# Complete Electron Configuration for Iodine (I, I– ion)

Iodine is the 53rd element in the periodic table and its symbol is ‘I’. Iodide is a classified halogen element. In this article, I have discussed in detail how to easily write the complete electron configuration of iodine.

## What is the electron configuration of iodine?

The total number of electrons in iodine is fifty-three. These electrons are arranged according to specific rules in different orbitals.

The arrangement of electrons in iodine in specific rules in different orbits and orbitals is called the electron configuration of iodine.

The electron configuration of iodine is [Kr] 4d^{10} 5s^{2} 5p^{5}, if the electron arrangement is through orbitals. Electron configuration can be done in two ways.

- Electron configuration through orbit (Bohr principle)
- Electron configuration through orbital (Aufbau principle)

Electron configuration through orbitals follows different principles. For example Aufbau principle, Hund’s principle, and Pauli’s exclusion principle.

## Iodine atom electron configuration through orbit

Scientist Niels Bohr was the first to give an idea of the atom’s orbit. He provided a model of the atom in 1913. The complete idea of the orbit is given there.

The electrons of the atom revolve around the nucleus in a certain circular path. These circular paths are called orbit(shell). These orbits are expressed by n. [n = 1,2,3,4 . . . The serial number of the orbit]

K is the name of the first orbit, L is the second, M is the third, and N is the name of the fourth orbit. The electron holding capacity of each orbit is 2n^{2}.

Shell Number (n) | Shell Name | Electrons Holding Capacity (2n^{2}) |

1 | K | 2 |

2 | L | 8 |

3 | M | 18 |

4 | N | 32 |

For example,

- n = 1 for K orbit.

The maximum electron holding capacity in K orbit is 2n^{2}= 2 × 1^{2}= 2. - For L orbit, n = 2.

The maximum electron holding capacity in L orbit is 2n^{2}= 2 × 2^{2}= 8. - n=3 for M orbit.

The maximum electron holding capacity in M orbit is 2n^{2}= 2 × 3^{2 }= 18. - n=4 for N orbit.

The maximum electron holding capacity in N orbit is 2n^{2}= 2 × 4^{2}= 32.

Therefore, the maximum electron holding capacity in the first shell is two, the second shell is eight and the 3rd shell can have a maximum of eighteen electrons. The atomic number is the number of electrons in that element.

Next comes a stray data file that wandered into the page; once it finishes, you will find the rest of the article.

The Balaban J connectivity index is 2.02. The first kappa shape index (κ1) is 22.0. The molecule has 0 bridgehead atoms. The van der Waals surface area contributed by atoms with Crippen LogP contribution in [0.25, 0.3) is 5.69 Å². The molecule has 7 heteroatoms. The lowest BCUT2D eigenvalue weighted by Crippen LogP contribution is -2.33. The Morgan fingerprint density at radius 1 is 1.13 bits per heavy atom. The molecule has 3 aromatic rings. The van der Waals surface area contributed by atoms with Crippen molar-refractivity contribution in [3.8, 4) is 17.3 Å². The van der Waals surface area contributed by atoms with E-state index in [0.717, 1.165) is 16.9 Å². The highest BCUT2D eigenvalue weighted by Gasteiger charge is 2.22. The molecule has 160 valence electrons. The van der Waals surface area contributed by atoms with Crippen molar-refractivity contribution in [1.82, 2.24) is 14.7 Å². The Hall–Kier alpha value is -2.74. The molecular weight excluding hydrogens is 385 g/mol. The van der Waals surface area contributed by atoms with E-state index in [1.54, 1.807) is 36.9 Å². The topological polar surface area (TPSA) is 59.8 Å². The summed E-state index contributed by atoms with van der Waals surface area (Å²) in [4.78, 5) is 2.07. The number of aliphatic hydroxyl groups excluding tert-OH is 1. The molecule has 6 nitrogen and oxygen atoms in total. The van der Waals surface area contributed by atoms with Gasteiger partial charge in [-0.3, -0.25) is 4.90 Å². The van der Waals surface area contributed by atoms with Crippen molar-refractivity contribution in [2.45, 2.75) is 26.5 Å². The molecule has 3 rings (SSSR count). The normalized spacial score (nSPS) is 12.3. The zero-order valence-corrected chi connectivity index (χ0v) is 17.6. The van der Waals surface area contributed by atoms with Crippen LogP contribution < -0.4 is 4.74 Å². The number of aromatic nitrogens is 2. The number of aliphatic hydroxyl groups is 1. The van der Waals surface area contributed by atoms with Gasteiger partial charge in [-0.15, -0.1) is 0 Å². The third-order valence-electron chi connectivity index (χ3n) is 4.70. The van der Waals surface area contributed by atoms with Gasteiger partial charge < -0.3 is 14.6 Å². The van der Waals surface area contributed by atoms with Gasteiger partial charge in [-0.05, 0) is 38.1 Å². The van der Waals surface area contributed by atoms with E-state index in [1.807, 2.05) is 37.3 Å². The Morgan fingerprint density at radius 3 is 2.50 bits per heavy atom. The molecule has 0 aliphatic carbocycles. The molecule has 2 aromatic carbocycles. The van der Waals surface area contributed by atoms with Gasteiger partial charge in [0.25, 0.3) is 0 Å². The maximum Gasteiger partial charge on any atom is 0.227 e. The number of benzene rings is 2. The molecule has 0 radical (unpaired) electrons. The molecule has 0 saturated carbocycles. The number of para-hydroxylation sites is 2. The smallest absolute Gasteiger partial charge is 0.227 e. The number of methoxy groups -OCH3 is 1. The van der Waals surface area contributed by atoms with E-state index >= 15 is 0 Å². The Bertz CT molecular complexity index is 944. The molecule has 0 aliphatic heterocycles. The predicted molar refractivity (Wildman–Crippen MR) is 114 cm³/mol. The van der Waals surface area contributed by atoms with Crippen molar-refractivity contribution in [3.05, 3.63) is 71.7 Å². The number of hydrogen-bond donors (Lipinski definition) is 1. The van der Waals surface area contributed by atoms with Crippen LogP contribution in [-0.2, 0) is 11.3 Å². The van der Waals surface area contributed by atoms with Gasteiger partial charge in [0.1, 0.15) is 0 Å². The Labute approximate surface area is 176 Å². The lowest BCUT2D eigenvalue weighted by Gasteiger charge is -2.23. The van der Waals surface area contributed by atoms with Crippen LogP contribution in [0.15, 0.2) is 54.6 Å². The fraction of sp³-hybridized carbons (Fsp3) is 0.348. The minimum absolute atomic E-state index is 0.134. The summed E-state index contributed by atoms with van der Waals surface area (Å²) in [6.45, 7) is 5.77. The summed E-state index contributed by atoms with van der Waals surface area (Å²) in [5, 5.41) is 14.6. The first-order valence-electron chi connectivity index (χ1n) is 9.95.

The atomic number of iodine is 53. That is, the number of electrons in iodine is fifty-three. Therefore, an iodine atom will have two electrons in the first shell, eight in the 2nd orbit, and eighteen electrons in the 3rd shell.

According to Bohr’s formula, the fourth shell will have twenty-five electrons but the fourth shell of iodine will have eighteen electrons and the remaining seven electrons will be in the fifth shell.

Therefore, the order of the number of electrons in each shell of the iodine(I) atom is 2, 8, 18, 18, 7. Electrons can be arranged correctly through orbits from elements 1 to 18.

The electron configuration of an element with an atomic number greater than 18 cannot be properly determined according to the Bohr atomic model. The electron configuration of all the elements can be done through the orbital diagram.

## Electron configuration of iodine through orbital

Atomic energy shells are subdivided into sub-energy levels. These sub-energy levels are also called orbital. The most probable region of electron rotation around the nucleus is called the orbital.

The sub-energy levels depend on the azimuthal quantum number. It is expressed by ‘l’. The value of ‘l’ is from 0 to (n – 1). The sub-energy levels are known as s, p, d, and f.

Orbit Number | Value of ‘l’ | Number of subshells | Number of orbital | Subshell name | Electrons holding capacity | Electron configuration |

1 | 0 | 1 | 1 | 1s | 2 | 1s^{2} |

2 | 0 1 | 2 | 1 3 | 2s 2p | 2 6 | 2s^{2} 2p^{6} |